HILLSBOROUGH: Police watchdog to launch UK's biggest ever inquiry into officers' conduct (From Wirral Globe)
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HILLSBOROUGH: Police watchdog to launch UK's biggest ever inquiry into officers' conduct
THE police watchdog is to launch the UK’s biggest ever investigation into the conduct of officers in the wake of “extremely serious and troubling” findings by the Hillsborough Independent Panel.
Deborah Glass, deputy chair of the Independent Police Complaints Commission, said the panel’s report “provoked a demand for those responsible for the actions revealed…to be held to account."
A dedicated Hillsborough team is to be set up to carry out the far-reaching investigation.
The panel's report was published last month and revealed an apparent massive cover-up had been staged by police and others to shift blame onto the 96 victims.
It found 164 police statements were altered after the tragedy, 116 of them to remove or change negative comments about policing of the match.
The prospect has also been raised that manslaughter charges could be brought over the deaths.
Twelve people from Wirral lost their lives as a result of the disaster.
In a statement today, Ms Glass said: “One month ago the Hillsborough Independent Panel delivered a report that gave the families of those who died, those that were injured and those who were traumatised in the terrible events of April 15 1989, the details they had sought for 23 years.
“The report revealed extremely serious and troubling issues for the police. Its contents provoked a demand for those responsible for the actions revealed in the report to be held to account.
“We have learned details of the run-up to the disaster including the unheeded warnings from previous incidents, the disaster itself, and its aftermath, including what appear to be attempts to distort the truth.
“These findings are a testament to the tenacity of the Hillsborough families' long campaign for truth and justice. Their dedication to the memory of those they loved – and the support of the people of Merseyside – has been humbling."
She said 23 years was far too long to wait.
The aftermath of the tragedy has created a "generation of distress and anger" and the picture is not yet complete.
It is now for the Independent Police Complaints Commission and other organisations to try to complete that picture.
Since the report was published, the IPCC has been undertaking a thorough review of it and has also begun to examine the 450,000 pages of supporting evidence to identify what conduct, by named or unnamed police officers, requires investigation.
While the review was ongoing the IPCC received referrals from West Yorkshire Police Authority in relation to Sir Norman Bettison in relation to the events before, during and after the tragedy, and West Midlands Police in relation to their role in the investigation of events.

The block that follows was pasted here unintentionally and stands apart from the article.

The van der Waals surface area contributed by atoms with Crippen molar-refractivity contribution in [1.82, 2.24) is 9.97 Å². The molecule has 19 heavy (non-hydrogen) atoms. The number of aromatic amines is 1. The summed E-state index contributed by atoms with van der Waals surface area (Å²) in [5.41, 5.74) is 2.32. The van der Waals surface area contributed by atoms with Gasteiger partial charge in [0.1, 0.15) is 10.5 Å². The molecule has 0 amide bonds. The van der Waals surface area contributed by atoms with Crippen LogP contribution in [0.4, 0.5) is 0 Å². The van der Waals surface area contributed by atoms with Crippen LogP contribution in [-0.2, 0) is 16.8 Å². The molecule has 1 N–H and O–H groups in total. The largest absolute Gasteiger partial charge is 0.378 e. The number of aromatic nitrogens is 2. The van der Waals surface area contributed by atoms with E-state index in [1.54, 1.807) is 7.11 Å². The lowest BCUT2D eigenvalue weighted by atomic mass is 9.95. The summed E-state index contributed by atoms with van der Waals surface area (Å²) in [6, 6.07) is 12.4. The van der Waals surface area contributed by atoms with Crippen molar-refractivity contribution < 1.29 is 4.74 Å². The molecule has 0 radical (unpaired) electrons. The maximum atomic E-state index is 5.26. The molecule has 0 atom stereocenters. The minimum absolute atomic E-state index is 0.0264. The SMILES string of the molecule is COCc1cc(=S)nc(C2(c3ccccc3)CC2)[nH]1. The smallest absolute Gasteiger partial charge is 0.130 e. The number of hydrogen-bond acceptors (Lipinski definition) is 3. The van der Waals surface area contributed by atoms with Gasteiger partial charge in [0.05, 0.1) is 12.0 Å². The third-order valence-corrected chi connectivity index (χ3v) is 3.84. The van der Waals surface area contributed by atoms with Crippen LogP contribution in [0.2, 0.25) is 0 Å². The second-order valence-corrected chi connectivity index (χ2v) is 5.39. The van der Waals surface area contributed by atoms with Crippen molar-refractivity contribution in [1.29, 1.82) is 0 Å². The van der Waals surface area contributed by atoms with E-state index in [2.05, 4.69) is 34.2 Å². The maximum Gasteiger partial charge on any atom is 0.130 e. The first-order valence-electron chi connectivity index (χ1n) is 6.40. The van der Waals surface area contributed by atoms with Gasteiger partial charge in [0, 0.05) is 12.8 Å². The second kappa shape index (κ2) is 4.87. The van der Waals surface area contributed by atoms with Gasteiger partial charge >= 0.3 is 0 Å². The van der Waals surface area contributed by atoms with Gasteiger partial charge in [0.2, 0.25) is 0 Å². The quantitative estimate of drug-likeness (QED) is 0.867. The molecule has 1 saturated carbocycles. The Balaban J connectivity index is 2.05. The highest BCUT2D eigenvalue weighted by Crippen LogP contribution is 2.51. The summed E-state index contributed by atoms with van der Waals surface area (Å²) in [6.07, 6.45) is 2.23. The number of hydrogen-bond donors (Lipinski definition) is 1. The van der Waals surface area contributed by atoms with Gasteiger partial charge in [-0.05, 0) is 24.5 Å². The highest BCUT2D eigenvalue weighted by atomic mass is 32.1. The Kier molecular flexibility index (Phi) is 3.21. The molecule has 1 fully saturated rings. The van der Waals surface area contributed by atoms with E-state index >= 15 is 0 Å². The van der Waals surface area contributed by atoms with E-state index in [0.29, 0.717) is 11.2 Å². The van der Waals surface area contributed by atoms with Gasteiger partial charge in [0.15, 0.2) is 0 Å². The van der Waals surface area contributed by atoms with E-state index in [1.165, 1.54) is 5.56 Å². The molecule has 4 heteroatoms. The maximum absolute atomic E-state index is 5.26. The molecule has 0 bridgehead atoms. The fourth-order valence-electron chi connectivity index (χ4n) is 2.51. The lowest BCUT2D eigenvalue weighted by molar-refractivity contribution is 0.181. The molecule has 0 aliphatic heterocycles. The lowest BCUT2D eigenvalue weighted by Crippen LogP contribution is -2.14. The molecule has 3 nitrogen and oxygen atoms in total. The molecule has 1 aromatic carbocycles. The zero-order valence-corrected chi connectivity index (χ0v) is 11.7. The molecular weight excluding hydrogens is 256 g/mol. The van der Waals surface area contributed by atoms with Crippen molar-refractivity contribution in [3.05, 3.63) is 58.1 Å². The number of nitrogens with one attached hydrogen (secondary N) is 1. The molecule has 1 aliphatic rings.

Ms Glass said the watchdog has considered all of this and determined there are a number of matters which require investigation.
• The amendments to statements – who ordered it, who knew about it, who was involved in the process, and was pressure put on individual officers?
• The allegations that misleading information was passed to the media, MPs, Parliament and Inquiries in an apparent attempt to deflect blame from the police on to the fans.
• The actions of police officers after the disaster, including the questioning of next of kin about alcohol consumption, the checking of blood alcohol levels and the undertaking of Police National Computer checks on the dead and injured.
• The role of West Midlands Police and those who led that investigation into the disaster.
All of these matters will be subject of an independent investigation by the IPCC and a dedicated Hillsborough team will be set up to carry this out.
However there are other matters where the IPCC believes it will have a role to play.
Ms Glass said: “Ninety-six men, women and children died as a result of Hillsborough. The Attorney General must decide whether to apply to the High Court to quash the original inquest verdicts and seek new ones.
"The Director of Public Prosecutions has announced today that he will review the evidence.
“The IPCC will work with the Director of Public Prosecutions, and any coroner appointed to hear fresh inquests, to carry out any further investigation that may be required before or after any new inquests are held, and identify the appropriate body to investigate any individual or entity we cannot.
“I must stress the scope of our work is not yet clear – and we do not underestimate the size of our task.
“We do not yet know how many officers or retired officers fall to be investigated for the various matters we have identified, how many are still serving or still alive. “
She said work will continue to identify individuals and their circumstances, and what potential offences require investigation.
"We can investigate both criminal and misconduct offences after an officer has retired, though retirement prevents any misconduct sanction.
"We are continuing to review the underlying documentation in the report and other conduct matters may come to light."
Ms Glass concluded: “Justice demands that we do whatever is possible to investigate culpability for any offence that may have been committed, and to do so thoroughly and fairly.
"The families have already waited for 23 years.
"I want to give them my assurance that we will do everything in our power to investigate these serious and disturbing allegations with the careful and robust scrutiny they deserve.”